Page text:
One problem with the Travelall: it was very light — sort of a big green eggshell on wheels. Early one morning while going about our business in the bush, we parked the vehicle on a grassy incline. Alas, the grass was wet on account of a heavy dew the night before; and when we tried to back out onto the road, the tires spun on the wet grass for lack of traction, leaving us stranded. What sophisticated plan did we devise to contend with this setback? We waited ‘til the grass dried.
Our 1965 experience revealed that the Travelall was not the ideal machine for back-country survey, so we got a Land Rover with a winch on the front. If we got stuck, all we had to do was tie the end of the cable to a good sturdy tree, activate the winch, put the vehicle in drive, and pull ourselves out. Armed with this mechanical marvel, we thought we could conquer any quagmire Mother Nature could place before us.
Now, it just so happened that the summer of 1966 was a particularly wet one. We were working in the Kettle Hills south of Swan Lake using the Rover, and one day we elected to negotiate a mudhole on the brazen assumption that we could simply winch ourselves out if necessary. We did indeed get bogged down, but no problem . . . we had the winch. Except for one thing: a forest fire had raged through the area a few years previously, and all the larger trees were dead. Furthermore, the soil was very light and sandy, and every time we hitched the cable to a tree, we hauled it out by the roots. Within half an hour we’d extricated every tree and charred stump within reach, all the while remaining firmly embedded in the ooze. By the grace of God, a couple of Natural Resources personnel happened by in a tracked vehicle and helped pull us out. If they hadn’t entered the picture, we’d probably still be there.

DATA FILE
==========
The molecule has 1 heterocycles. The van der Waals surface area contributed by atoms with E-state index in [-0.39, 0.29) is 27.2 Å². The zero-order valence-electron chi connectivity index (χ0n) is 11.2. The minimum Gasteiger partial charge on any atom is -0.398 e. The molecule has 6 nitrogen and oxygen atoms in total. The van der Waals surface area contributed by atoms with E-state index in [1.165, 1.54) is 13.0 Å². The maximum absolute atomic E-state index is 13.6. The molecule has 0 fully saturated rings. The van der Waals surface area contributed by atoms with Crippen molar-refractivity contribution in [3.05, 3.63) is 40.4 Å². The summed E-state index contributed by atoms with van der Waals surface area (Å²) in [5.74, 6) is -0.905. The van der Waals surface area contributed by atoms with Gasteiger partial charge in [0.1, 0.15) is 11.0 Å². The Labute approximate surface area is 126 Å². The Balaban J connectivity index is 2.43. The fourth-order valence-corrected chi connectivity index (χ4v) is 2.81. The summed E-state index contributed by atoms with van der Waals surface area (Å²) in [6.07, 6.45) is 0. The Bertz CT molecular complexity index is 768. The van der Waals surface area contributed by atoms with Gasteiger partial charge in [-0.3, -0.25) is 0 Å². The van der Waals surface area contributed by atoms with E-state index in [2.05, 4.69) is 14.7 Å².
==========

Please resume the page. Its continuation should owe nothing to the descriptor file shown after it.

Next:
One procedure we followed in acquainting ourselves with the archaeological resources of an area was to visit the local museums and examine their artefact collections. In the Swan River valley there lived one Fred A. Twilley, a little 90-something Englishman who had set up his own private museum on his property east of Swan River. I was quick to learn that Mr. Twilley had a sense of humour that didn’t quit. One day he showed me an ancient tinplate photograph of a strapping young lad who looked like he was ready to take on the world. “Now that chap,” he said, “should have become the Prime Minister of Canada.”
“Who is it?” I said.
“It’s me” he said. He also had an 80-plus-year-old friend in Swan River he referred to as “that young feller in town.” Being a wise old owl and me a young pup still wet behind the ears, Mr. Twilley assured me that a long and successful life was to be had by “keeping my mouth shut and my bowels open.” 43 years later I still don’t quite know how to interpret that murky piece of philosophy nor, in retrospect, how it may have subconsciously helped shape my subsequent career. It sounded funny when he said it, though.
In the fall of 1966 after the end of the field season, a number of us went in the Travelall to a conference in Nebraska. In those days, the Travelalls were popular with rock n’ roll bands when they went on the road. One of my fellow students, Dennis, had a Beatle haircut — a rather unusual sight locally but familiar to many, thanks to television. The Beatles were in high gear at the time, and Dennis looked like one of them. On the way back from the conference we stopped for gas somewhere in North Dakota. The pump jockey looked at the Travelall, then at Dennis, and concluded we were a rock n’ roll band in town for a gig. He said to Dennis, “What’s the name of your group?” Not quite understanding the question, Dennis replied, “Um . . . Laboratory of Anthropology.” “Great,” said the kid, “where’re you playing?”